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The Coriolis Effect.
You'd only see swirling water if the Earth abruptly stopped turning, but the water were allowed to continue moving. Then the inertia of the moving body of water would keep it spinning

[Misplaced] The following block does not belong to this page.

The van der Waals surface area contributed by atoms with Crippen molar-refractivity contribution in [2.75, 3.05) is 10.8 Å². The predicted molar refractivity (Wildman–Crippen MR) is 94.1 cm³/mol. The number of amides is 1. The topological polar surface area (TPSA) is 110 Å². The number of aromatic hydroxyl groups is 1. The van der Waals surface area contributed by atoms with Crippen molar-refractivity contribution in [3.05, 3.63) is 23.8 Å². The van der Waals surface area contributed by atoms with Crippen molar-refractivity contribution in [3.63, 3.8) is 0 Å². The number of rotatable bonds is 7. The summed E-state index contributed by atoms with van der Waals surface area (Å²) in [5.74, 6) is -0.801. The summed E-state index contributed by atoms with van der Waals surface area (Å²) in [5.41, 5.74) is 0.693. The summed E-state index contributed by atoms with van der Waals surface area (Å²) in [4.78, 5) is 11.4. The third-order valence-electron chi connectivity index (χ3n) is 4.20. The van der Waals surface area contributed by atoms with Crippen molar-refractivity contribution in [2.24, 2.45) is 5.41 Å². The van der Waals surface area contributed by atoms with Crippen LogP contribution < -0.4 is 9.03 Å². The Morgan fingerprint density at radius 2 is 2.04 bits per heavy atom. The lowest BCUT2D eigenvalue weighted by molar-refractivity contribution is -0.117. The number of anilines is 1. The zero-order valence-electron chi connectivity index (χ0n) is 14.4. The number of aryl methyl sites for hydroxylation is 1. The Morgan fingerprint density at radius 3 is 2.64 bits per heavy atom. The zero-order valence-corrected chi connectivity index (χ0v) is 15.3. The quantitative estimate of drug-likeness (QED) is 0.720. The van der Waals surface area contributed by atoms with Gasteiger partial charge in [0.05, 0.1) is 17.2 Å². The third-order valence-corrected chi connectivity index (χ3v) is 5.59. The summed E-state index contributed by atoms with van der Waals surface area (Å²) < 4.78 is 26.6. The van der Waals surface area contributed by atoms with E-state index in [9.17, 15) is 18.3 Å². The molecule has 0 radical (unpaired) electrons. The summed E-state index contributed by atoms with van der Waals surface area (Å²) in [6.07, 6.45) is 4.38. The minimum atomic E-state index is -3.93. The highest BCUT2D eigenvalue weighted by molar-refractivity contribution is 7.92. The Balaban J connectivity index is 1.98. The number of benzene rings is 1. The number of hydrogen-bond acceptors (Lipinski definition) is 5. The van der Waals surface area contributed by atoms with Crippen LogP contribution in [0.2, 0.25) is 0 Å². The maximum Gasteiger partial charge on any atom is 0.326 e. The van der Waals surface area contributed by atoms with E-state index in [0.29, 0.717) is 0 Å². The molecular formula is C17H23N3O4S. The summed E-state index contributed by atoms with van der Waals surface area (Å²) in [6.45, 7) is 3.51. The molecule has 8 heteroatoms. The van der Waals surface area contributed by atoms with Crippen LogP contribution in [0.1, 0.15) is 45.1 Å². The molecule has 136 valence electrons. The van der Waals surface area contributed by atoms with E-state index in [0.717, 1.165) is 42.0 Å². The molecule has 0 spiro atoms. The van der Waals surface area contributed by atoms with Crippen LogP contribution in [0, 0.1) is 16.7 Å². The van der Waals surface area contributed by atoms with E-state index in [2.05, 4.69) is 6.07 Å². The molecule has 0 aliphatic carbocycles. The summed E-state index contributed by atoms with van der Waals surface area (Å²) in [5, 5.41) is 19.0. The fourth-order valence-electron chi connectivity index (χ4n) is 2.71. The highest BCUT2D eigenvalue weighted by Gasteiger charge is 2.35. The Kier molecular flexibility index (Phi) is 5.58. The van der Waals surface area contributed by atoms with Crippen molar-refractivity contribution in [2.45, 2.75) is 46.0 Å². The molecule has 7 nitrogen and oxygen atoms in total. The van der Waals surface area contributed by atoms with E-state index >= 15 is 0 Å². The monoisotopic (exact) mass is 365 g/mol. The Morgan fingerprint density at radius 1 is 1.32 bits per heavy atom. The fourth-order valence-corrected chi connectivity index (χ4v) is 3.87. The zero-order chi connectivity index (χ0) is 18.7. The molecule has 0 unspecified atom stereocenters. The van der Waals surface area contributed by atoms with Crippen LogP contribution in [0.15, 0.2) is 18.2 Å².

Perhaps the most commonly encountered rotating reference frame is the Earth. Moving objects on the surface of the Earth experience a Coriolis force, and appear to veer to the right in the northern hemisphere, and to the left in the southern. Movements of air in the atmosphere and water in the ocean are notable examples of this behavior: rather than flowing directly from areas of high pressure to low pressure, as they would on a non-rotating planet, winds and currents tend to flow to the right of this direction north of the equator, and to the left of this direction south of the equator. This effect is responsible for the rotation of large cyclones (see Coriolis effects in meteorology).